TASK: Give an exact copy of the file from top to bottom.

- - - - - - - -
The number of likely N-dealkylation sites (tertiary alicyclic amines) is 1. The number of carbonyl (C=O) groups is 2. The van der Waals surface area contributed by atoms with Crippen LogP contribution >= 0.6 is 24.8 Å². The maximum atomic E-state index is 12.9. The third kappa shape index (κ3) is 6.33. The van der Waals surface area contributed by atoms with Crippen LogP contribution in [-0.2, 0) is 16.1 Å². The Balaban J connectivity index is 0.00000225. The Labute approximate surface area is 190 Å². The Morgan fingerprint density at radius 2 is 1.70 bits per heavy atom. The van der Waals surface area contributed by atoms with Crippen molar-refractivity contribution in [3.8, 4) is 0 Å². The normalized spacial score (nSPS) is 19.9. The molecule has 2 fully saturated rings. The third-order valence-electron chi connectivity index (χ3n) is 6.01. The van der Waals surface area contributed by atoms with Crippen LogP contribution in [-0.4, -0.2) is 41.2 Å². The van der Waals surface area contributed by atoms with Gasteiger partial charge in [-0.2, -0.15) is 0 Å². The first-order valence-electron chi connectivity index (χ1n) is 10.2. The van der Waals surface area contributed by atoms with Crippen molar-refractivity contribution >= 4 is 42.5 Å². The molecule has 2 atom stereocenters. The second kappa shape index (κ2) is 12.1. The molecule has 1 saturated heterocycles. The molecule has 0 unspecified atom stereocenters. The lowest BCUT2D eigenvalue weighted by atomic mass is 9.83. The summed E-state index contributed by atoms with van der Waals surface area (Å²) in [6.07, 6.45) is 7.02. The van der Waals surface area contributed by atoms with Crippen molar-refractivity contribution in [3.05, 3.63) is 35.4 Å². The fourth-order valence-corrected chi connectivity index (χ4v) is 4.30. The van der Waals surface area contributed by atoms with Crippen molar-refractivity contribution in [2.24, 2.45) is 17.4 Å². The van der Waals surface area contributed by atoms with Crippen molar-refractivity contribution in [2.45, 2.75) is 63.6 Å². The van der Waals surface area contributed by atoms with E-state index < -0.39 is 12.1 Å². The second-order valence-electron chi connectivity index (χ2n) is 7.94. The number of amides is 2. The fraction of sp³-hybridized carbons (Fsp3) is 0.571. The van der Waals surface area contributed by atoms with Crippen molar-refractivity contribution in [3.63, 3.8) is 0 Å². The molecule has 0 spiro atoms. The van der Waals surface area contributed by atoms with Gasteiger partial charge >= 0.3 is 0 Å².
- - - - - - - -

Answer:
The number of likely N-dealkylation sites (tertiary alicyclic amines) is 1. The number of carbonyl (C=O) groups is 2. The van der Waals surface area contributed by atoms with Crippen LogP contribution >= 0.6 is 24.8 Å². The maximum atomic E-state index is 12.9. The third kappa shape index (κ3) is 6.33. The van der Waals surface area contributed by atoms with Crippen LogP contribution in [-0.2, 0) is 16.1 Å². The Balaban J connectivity index is 0.00000225. The Labute approximate surface area is 190 Å². The Morgan fingerprint density at radius 2 is 1.70 bits per heavy atom. The van der Waals surface area contributed by atoms with Crippen molar-refractivity contribution in [3.8, 4) is 0 Å². The normalized spacial score (nSPS) is 19.9. The molecule has 2 fully saturated rings. The third-order valence-electron chi connectivity index (χ3n) is 6.01. The van der Waals surface area contributed by atoms with Crippen LogP contribution in [-0.4, -0.2) is 41.2 Å². The van der Waals surface area contributed by atoms with Gasteiger partial charge in [-0.2, -0.15) is 0 Å². The first-order valence-electron chi connectivity index (χ1n) is 10.2. The van der Waals surface area contributed by atoms with Crippen molar-refractivity contribution >= 4 is 42.5 Å². The molecule has 2 atom stereocenters. The second kappa shape index (κ2) is 12.1. The molecule has 1 saturated heterocycles. The molecule has 0 unspecified atom stereocenters. The lowest BCUT2D eigenvalue weighted by atomic mass is 9.83. The summed E-state index contributed by atoms with van der Waals surface area (Å²) in [6.07, 6.45) is 7.02. The van der Waals surface area contributed by atoms with Crippen molar-refractivity contribution in [3.05, 3.63) is 35.4 Å². The fourth-order valence-corrected chi connectivity index (χ4v) is 4.30. The van der Waals surface area contributed by atoms with Crippen molar-refractivity contribution in [2.24, 2.45) is 17.4 Å². The van der Waals surface area contributed by atoms with Crippen molar-refractivity contribution in [2.45, 2.75) is 63.6 Å². The van der Waals surface area contributed by atoms with E-state index < -0.39 is 12.1 Å². The second-order valence-electron chi connectivity index (χ2n) is 7.94. The number of amides is 2. The fraction of sp³-hybridized carbons (Fsp3) is 0.571. The van der Waals surface area contributed by atoms with Crippen molar-refractivity contribution in [3.63, 3.8) is 0 Å². The molecule has 0 spiro atoms. The van der Waals surface area contributed by atoms with Gasteiger partial charge >= 0.3 is 0 Å².